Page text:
Sermon: Lent 1 RCL A – “Gift from the Devil”

Hattie May Wiatt lived in Philadelphia in the late 19th century and died as a little girl. She must have known how sick she was because she left her life savings to Grace Baptist Church so they could build a bigger building for the children’s Sunday school. Her gift: $0.57.  Accepting this gift, the church contributed toward her vision and bought a piece of property. This went on to become Temple College, which later became Temple University and the Temple University Hospital.

No matter how small, a good gift can make a significant difference. A bad gift can also accomplish much. Take, for example, this one. [Holding up a small box.]

It doesn’t weigh much, the box is attractive enough, it doesn’t rattle when you shake it, and I know what it is. How? I’ve received it countless times throughout my life. I’ve received it and opened it more times than I care to remember. This is a gift from the Devil. As the Devil holds this gift out to me, it is a temptation. When I take it from him, I’m on a slide that can lead to sin.

You see, when the Devil holds it out to me, I still have the opportunity to say, “Away with you, Satan!” But when I take it, I concede to the possibility—perhaps even the inevitability—of sin. 

Once in my possession, I may place it on a shelf somewhere, but in my heart, I know I’ve likely already lost the battle. I didn’t renounce it outright, so it has power over me. Remember St. Augustine’s prayer? “Lord, Grant me chastity and continence, but not yet.” He wanted what he prayed for, but it still had power over him.

After a time, I may take this gift off the shelf and nonchalantly fiddle with it a bit. “Oh, Lord, I didn’t know I even picked this silly thing up. I’ll just put it right back up here on the shelf. I’m in control.”

Then comes the day when I make a poor decision to open the box. “Lord, I’m just looking to see what’s in here. Nothing more. I’m proving to myself that it has no control over me,” but even as I am assuring the Lord of my conviction, I look down in the box and say in my heart, “Isn’t it so pretty.” From there, it is only a matter of time, which is actually the case from the moment I accepted it from the Devil’s hands.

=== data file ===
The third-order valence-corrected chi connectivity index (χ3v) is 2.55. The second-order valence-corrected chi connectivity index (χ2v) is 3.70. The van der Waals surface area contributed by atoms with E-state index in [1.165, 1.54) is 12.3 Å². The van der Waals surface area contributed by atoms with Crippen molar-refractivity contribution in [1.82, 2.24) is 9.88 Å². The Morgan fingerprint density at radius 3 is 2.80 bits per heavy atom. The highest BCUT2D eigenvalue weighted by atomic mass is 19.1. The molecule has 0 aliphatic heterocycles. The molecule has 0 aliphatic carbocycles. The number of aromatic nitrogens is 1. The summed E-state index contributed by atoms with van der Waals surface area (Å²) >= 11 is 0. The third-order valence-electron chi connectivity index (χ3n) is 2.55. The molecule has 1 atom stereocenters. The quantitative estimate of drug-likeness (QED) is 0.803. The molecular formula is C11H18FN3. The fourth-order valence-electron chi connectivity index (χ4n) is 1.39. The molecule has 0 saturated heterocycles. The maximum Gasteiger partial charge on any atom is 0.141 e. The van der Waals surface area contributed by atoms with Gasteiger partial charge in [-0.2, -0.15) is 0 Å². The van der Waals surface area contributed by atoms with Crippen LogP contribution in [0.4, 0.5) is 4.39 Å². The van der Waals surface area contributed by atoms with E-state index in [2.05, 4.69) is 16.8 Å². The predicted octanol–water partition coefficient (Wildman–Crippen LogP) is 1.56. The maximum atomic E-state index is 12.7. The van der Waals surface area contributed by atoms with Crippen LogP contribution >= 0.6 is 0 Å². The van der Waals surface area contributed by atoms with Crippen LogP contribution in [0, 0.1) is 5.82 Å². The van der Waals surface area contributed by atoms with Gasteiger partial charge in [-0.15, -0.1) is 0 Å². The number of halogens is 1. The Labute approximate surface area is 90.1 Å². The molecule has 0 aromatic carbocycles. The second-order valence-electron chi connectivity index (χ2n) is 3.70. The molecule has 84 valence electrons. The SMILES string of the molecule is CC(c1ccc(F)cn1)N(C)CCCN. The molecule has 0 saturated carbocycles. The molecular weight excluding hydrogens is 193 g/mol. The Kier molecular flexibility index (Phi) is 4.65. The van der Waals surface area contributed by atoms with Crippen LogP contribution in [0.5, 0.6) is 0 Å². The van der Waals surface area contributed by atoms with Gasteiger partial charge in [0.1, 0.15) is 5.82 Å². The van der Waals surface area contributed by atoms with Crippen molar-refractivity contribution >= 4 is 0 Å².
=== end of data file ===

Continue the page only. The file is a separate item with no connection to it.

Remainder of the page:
If we examine our lives, I’m confident that we will discover that the ground around us is littered with opened little boxes like this and that the shelves are overflowing with others that are unopened, just waiting for a more opportune time to remind us of their presence. If we are honest with ourselves, we can say with certainty what sin each of those boxes contains. And, if we look with a sincere and discerning heart, we will likely discover that the gifts in each box may differ from one to the other but are also remarkably similar—slight variations on a common theme. Finally, in completing such an exercise, we may learn that all those boxes fall into three main categories: lust, greed, anger or pride, gluttony, despair, and so on. That may sound odd, but it is what happened to Jesus.

In the first temptation, Jesus was tempted to satisfy his flesh, his physical needs, and his wants. In the second, it was a temptation of pride—taking advantage of his status as the Son of God. Finally, Jesus was tempted to have the world at his command instead of the Father’s. If you want to simplify those, you could say that Jesus was tempted with lust, pride, and greed. Yet, Jesus never accepted the gift from the Devil’s hands. He never even glanced at it except to rebuke it, and He remained without sin.

If the Devil, in his arrogance, would go after Jesus, the very Son of God, in such a way, don’t you think he’ll try the same tactics on you as well? Nod your head, ‘Yes.’ So, spend some time discovering what gifts the Devil gives you, then as a disciple of Jesus, one who wants to be like him, learn from Him and be prepared so that when the gift is offered, you know how you will rebuke it—“Away with you, Satan!”

“‘God opposes the proud but gives grace to the humble.’ Submit yourselves therefore to God. Resist the devil, and he will flee from you. Draw near to God, and he will draw near to you…. Humble yourselves before the Lord, and he will exalt you.” (James 4:6b-8a, 10)

Let us pray: Holy Michael, the Archangel, defend us in battle. Be our safeguard against the wickedness and snares of the devil. May God rebuke him, we humbly pray; and do you, O Prince of the heavenly host, by the power of God, cast into hell Satan and all the evil spirits who wander through the world seeking the ruin of souls. Amen.

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